Corzine’s economic recovery plan for NJ

10/17/2008:

Woke up this morning and found this press release that a Hoboken411 reader sent me…

Governor Corzine launches aggressive plan for NJ’s economic recovery

Governor Jon S. Corzine today addressed a rare joint session of the New Jersey Legislature to unveil a multi-faceted plan to provide immediate assistance for Garden State residents and statewide long-term economic growth options to coax the state out of the current national economic recession.

jon-corzine-new-jersey-economic-recovery-october-2008.jpg

“If ever there were a time for a comprehensive, non-partisan economic plan by New Jersey’s elected officials, it is in today’s circumstances,” Governor Corzine said. “The unprecedented and evolving financial crisis of the past several months has already significantly weakened America’s, and the state’s, economy. It undoubtedly will bring more severe challenges in the months ahead.”

READ THE REST AFTER THE JUMP…

(Corzine’s Economic Recovery Plan, continued…)

In his address, Governor Corzine specified four areas of attack: immediate assistance, including foreclosure prevention, energy costs, and food costs; short-term job creation, focusing on expediting public works projects and enabling community banks to loan funds to local businesses; long-term business climate changes, specifically on changes in tax policy and the cultivation of alternative energy projects, and; continued fiscal responsibility on the state level by keeping state spending in check.

“While this initiative cannot separate us from the interconnected world in which we live, it can help position New Jersey for a strong recovery,” Governor Corzine said.

In the immediate term, Governor Corzine’s plan will involve addressing the most critical needs of New Jersey families dealing with the current financial
crisis: foreclosure prevention, energy bills, and food purchase assistance. The plan will also rapidly advance planned infrastructure projects – including the rebuilding of urban and suburban schools, expansion of the Turnpike and Parkway, and construction of a new mass transit tunnel – creating an estimated 43,600 jobs.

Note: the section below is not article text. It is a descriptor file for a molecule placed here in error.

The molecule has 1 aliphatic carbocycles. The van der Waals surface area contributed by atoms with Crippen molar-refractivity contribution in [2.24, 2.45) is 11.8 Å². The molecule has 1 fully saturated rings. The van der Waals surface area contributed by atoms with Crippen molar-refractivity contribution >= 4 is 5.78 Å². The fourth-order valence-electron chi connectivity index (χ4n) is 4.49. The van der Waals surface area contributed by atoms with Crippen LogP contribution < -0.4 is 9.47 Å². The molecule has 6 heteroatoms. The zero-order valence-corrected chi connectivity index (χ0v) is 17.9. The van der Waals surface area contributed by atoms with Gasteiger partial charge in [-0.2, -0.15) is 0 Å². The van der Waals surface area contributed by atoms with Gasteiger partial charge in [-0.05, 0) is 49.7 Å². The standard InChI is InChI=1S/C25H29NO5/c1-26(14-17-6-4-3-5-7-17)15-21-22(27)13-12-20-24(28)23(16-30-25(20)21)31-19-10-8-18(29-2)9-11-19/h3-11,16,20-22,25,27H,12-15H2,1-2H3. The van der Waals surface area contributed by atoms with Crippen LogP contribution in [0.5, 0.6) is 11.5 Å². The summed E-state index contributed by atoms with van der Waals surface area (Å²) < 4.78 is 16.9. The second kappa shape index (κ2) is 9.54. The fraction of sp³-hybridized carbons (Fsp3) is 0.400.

In the long-term, Governor Corzine proposes substantial changes in New Jersey’s tax policy that will make the state more inviting to small business owners and relocating businesses, while aggressively cultivating the industries of the future to better position the state for years to come in the areas like: off- shore wind energy, solar energy, and projects focused on energy conservation and renewable resources.

Governor Corzine also said that state government will continue to cut costs and reduce spending to prepare for impending reductions in revenue. Previously, the Governor reduced state spending by almost $3 billion, reduced the overall size of government, and dedicated $650 million toward debt reduction.

“I believe we will emerge stronger, despite the doomsday scenarios being posited right now,” Governor Corzine said. “But it will take concerted and sustained effort of policymakers, employers, workers, family members, and neighbors. Our sense of community and our obligation to one another are of paramount importance at this time.

“The solutions to our financial crisis lie in pulling the right policy levers, but in a larger sense, they reside in our collective will, our empathy, and our commitment to real action that improves people’s lives.”

Leave a Reply

21 Comments on "Corzine’s economic recovery plan for NJ"

truth1
Member
truth1

Yes, public tranportation in small energy efficient vehicles. The savings in eliminating most of Hoboken’s current large vehicle fleet and supervising the use of same on and off duty may be able to provide for public transportation at a reasonable cost to visitors, residents and taxpayers. By the way, the cost for gasoline and diesel fuel last year was approximately $400.000 for a mile square city. Wait until the State monitor visits this scene ❗ And, Mayor Roberts is comparing himself to Mayor Bloomberg :mrgreen:

Reformerus_Gianticus
Member
Reformerus_Gianticus

[quote comment=”112554″][quote comment=”112532″]

the irony in this statement is that building more roads doesn’t decrease traffic. in the short term it does, but then we’ll be saying this all over again when 5 lanes on each side isn’t enough. but i guess there’s not much else we can do.[/quote]